One in three NZ employers unaware of workplace breastfeeding laws

Although women are being encouraged to return to work after having a baby, a new study has found that a lack of policies on breastfeeding are tainting the experience for many.

One in three NZ employers unaware of workplace breastfeeding laws
When a woman returns to work after having a baby, she already faces multiple new pressures which employers are adding to, a new report has claimed.

A study by Women’s Health Action Trust has revealed that more than a third of New Zealand’s employers are not aware of the legislation surrounding breastfeeding, and many are not supportive of it.

The 2008 Infant Feeding Amendment to the Employment Relations Act is designed to provide guidance for the protection and promotion of breastfeeding through breaks and facilities but many women are being subjected to unhelpful and often upsetting situations at their workplace.

Briar Irwin was interviewed for a new job doing sales and administration at an owner operated flooring company in Pukekohe when her son, Ethan, was three months old. At the interview the owner’s wife asked lots of questions about her family arrangements but she was given the job.

“But it was on my first day, when I told her I needed to express milk at work for my baby that the owner’s wife became very negative,” Irwin said. “Initially, she was reluctant to allow me to do it at all. But when I told her it was my legal right, she said I had to pump in the lunch room, which was not suitable as male staff members would come in.”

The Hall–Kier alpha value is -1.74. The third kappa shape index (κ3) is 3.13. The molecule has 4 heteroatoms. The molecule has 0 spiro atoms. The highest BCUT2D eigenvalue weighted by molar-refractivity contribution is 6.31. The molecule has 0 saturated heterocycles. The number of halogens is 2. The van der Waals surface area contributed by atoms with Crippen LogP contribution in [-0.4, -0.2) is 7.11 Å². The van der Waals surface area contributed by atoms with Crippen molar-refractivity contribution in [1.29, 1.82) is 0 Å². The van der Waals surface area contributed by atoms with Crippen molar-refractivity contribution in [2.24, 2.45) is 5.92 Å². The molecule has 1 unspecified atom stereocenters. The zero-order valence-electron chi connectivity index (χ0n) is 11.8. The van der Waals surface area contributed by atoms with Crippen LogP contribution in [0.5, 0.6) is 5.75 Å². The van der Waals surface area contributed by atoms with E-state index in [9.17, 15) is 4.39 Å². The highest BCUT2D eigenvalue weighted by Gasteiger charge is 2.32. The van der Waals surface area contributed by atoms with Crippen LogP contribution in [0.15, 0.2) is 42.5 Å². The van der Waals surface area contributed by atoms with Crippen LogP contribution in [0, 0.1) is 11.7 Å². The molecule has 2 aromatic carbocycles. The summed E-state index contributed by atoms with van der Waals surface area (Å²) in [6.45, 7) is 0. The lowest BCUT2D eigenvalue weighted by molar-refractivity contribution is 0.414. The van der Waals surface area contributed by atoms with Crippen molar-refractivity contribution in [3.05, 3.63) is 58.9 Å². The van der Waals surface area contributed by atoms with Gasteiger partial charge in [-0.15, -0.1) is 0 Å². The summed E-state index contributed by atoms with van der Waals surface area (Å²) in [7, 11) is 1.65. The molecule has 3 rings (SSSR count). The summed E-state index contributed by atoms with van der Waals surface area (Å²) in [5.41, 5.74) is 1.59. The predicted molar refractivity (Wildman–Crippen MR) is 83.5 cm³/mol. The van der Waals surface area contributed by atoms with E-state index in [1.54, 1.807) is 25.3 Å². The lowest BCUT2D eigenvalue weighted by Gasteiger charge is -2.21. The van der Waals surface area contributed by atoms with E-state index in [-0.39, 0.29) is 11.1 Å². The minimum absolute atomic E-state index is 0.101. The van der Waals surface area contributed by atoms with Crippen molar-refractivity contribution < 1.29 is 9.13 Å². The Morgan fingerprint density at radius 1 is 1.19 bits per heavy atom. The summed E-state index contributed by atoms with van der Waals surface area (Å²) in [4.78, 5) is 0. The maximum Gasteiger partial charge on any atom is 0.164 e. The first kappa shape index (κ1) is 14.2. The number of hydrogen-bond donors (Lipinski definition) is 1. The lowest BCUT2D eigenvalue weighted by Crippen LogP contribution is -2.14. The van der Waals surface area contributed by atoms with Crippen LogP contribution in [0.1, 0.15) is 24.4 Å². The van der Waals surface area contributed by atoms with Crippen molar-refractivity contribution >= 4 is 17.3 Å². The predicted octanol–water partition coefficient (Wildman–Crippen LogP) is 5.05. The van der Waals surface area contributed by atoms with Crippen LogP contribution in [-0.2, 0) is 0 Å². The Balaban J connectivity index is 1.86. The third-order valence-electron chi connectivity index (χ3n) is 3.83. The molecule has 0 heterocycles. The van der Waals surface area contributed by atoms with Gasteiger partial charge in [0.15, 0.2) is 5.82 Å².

Irwin said that she was asked “at least five times” when she planned to stop breastfeeding, and in the end decided that the situation was so uncomfortable that she left the job.

Women’s Health Action maternal health advisor, Isis McKay, says the study shows there is an urgent need to educate and support New Zealand businesses around the benefits of breastfeeding in the workplace and employers’ legal responsibilities.

Some, though, already have policies in place. Rebecca Lamb returned to work as marketing manager at ASB and found that the company was really supportive and had a dedicated breastfeeding room.

Lamb commented: “When I returned to work, my husband brought [our baby] in so I could breastfeed her during the day. I did that until she was about one year old. For a further three months after that, I pumped breast milk during work hours.”

The benefits to the employer of having a supportive policy in place, apart from compliance with the law, include the effect on staff turnover. The study showed that 67% of respondents who had a supportive approach found that staff retention was higher while 69% found it boosted morale and improved the company’s public image.

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